Estimate Production and Size of the System: There are simple tools, such as PV Watts that can be used to estimate how large a system can be installed on-site, and, how much power can be generated on an annual basis. Remember to model the system size up to the 75% annual usage calculated above to arrive at a suitable system size.
System Cost Analysis: Once you know the size of the system, you’ll want to know how much the solar system will cost in order to calculate a return on investment. Prices for solar systems have dropped in recent years and differ by region. A good resource for cost data and rough estimates is the National Renewable Energy Laboratory. Alternatively, reach out to solar system vendors to provide costs and savings estimates specific to your facility.
Owning the Solar System versus Power Purchase Agreements
Owning a solar system requires capital investment, but, the capital needed could be offset with generous tax incentives and rebates from your utility company. Owning a system also means the maintenance, such as washing the panels periodically and checking the electrical connections, falls on you. On the plus side, the cost per unit of energy is the lowest with owned systems.
An alternative to owning a solar system is Power Purchase Agreements (PPA), a financial agreement, where a developer arranges for the design, permitting, financing, and installation of a solar energy system on a customer’s property. The developer then sells the power generated to the host customer at a fixed rate that is typically lower than the local utility rate. With a PPA, the cost per unit of electricity will be higher compared to an owned system. PPA contracts can offer a simpler path to solar power, however, the terms of the PPA can be complex and typically span 10-25 years. In certain parts of the US, electricity can be competitively purchased on the open market, making long-term PPAs less desirable in a downward trending environment.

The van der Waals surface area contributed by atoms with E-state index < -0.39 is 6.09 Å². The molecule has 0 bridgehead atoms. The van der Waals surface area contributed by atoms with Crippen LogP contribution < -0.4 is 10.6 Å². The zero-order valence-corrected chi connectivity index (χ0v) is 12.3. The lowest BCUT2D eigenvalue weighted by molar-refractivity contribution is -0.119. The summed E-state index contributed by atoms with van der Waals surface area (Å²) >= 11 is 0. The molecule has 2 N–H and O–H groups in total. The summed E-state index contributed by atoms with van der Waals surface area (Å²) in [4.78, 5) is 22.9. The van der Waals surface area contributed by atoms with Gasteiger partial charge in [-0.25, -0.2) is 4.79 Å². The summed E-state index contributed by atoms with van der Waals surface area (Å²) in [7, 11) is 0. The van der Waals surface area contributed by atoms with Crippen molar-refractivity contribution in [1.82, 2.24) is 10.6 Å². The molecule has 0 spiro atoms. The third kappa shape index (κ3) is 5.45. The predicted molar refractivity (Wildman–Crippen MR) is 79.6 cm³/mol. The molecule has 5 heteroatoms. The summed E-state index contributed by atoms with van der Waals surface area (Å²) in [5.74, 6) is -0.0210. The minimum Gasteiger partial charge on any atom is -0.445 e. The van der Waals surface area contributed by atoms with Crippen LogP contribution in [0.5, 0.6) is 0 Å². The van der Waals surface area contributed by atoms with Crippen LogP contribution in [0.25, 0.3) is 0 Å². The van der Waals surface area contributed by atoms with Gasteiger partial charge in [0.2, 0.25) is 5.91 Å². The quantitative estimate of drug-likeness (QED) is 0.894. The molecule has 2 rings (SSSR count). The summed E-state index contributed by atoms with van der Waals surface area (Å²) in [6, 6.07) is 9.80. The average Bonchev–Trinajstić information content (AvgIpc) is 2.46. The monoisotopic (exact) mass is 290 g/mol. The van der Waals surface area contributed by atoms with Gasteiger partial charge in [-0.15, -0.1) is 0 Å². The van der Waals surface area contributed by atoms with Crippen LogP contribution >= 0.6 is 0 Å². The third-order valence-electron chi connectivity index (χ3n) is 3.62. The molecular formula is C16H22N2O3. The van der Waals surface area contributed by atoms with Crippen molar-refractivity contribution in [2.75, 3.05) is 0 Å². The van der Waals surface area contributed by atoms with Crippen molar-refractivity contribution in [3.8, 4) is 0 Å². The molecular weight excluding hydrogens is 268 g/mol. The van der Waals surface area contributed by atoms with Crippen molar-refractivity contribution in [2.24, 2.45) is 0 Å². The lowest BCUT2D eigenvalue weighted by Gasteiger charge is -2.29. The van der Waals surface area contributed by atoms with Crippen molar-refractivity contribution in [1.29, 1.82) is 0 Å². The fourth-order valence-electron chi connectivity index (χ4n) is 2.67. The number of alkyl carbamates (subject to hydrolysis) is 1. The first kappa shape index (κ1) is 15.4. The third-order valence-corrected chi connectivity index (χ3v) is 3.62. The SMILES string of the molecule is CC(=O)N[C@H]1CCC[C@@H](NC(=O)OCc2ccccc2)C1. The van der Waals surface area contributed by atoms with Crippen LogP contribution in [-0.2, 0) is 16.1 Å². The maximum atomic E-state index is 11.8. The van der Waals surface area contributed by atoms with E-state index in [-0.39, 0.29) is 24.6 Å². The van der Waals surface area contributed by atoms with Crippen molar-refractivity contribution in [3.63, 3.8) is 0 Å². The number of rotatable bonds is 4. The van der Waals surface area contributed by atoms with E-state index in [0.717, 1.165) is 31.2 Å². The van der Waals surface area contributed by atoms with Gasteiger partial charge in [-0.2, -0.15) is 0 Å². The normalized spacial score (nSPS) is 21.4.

An energy storage system can be paired with a solar system to store excess energy produced when demand is low. In some states, such as California, it makes economic sense to use storage systems to manage peak demand charges, known as peak shaving. For example, the solar system can charge the battery units when the grid demand charges are low. When demand charges are high, use solar power and the stored energy to satisfy energy needs and reduce peak demand costs. Peak shaving cost-benefits analysis can be complex, so you’ll want to engage a reputable energy storage company to generate the financial analysis. Less common and much more complex is using excess solar to produce clean hydrogen as opposed to storing energy in a chemical battery system. The hydrogen is then used in a fuel cell system to produce electricity when solar is not available (i.e. night time).
In the coming months, we will complete our look at facility optimization by discussing the true cost of water and linking facility optimization efforts to Environmental, Social, and Governance (ESG) reporting.